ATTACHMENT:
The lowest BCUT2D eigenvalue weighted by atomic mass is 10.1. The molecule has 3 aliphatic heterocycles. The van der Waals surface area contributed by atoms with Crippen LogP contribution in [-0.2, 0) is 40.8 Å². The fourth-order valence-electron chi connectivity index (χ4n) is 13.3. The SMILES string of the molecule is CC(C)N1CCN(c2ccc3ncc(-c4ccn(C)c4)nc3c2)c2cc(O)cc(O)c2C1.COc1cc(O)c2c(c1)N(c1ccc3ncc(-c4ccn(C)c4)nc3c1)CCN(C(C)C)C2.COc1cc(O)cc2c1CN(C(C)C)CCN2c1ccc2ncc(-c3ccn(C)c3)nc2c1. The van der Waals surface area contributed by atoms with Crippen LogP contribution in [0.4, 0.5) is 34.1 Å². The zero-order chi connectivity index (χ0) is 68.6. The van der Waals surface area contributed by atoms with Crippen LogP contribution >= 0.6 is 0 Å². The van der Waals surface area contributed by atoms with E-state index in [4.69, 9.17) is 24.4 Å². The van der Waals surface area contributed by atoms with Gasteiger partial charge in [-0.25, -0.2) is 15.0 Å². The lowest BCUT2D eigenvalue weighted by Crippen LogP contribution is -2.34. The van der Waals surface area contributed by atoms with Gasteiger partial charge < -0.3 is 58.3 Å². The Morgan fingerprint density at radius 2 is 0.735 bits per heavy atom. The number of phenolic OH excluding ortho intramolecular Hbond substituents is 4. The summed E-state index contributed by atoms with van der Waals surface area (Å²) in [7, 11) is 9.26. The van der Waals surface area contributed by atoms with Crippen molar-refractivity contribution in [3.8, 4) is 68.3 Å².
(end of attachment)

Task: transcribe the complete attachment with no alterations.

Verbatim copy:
The lowest BCUT2D eigenvalue weighted by atomic mass is 10.1. The molecule has 3 aliphatic heterocycles. The van der Waals surface area contributed by atoms with Crippen LogP contribution in [-0.2, 0) is 40.8 Å². The fourth-order valence-electron chi connectivity index (χ4n) is 13.3. The SMILES string of the molecule is CC(C)N1CCN(c2ccc3ncc(-c4ccn(C)c4)nc3c2)c2cc(O)cc(O)c2C1.COc1cc(O)c2c(c1)N(c1ccc3ncc(-c4ccn(C)c4)nc3c1)CCN(C(C)C)C2.COc1cc(O)cc2c1CN(C(C)C)CCN2c1ccc2ncc(-c3ccn(C)c3)nc2c1. The van der Waals surface area contributed by atoms with Crippen LogP contribution in [0.4, 0.5) is 34.1 Å². The zero-order chi connectivity index (χ0) is 68.6. The van der Waals surface area contributed by atoms with Crippen LogP contribution >= 0.6 is 0 Å². The van der Waals surface area contributed by atoms with E-state index in [4.69, 9.17) is 24.4 Å². The van der Waals surface area contributed by atoms with Gasteiger partial charge in [-0.25, -0.2) is 15.0 Å². The lowest BCUT2D eigenvalue weighted by Crippen LogP contribution is -2.34. The van der Waals surface area contributed by atoms with Gasteiger partial charge < -0.3 is 58.3 Å². The Morgan fingerprint density at radius 2 is 0.735 bits per heavy atom. The number of phenolic OH excluding ortho intramolecular Hbond substituents is 4. The summed E-state index contributed by atoms with van der Waals surface area (Å²) in [7, 11) is 9.26. The van der Waals surface area contributed by atoms with Crippen molar-refractivity contribution in [3.8, 4) is 68.3 Å².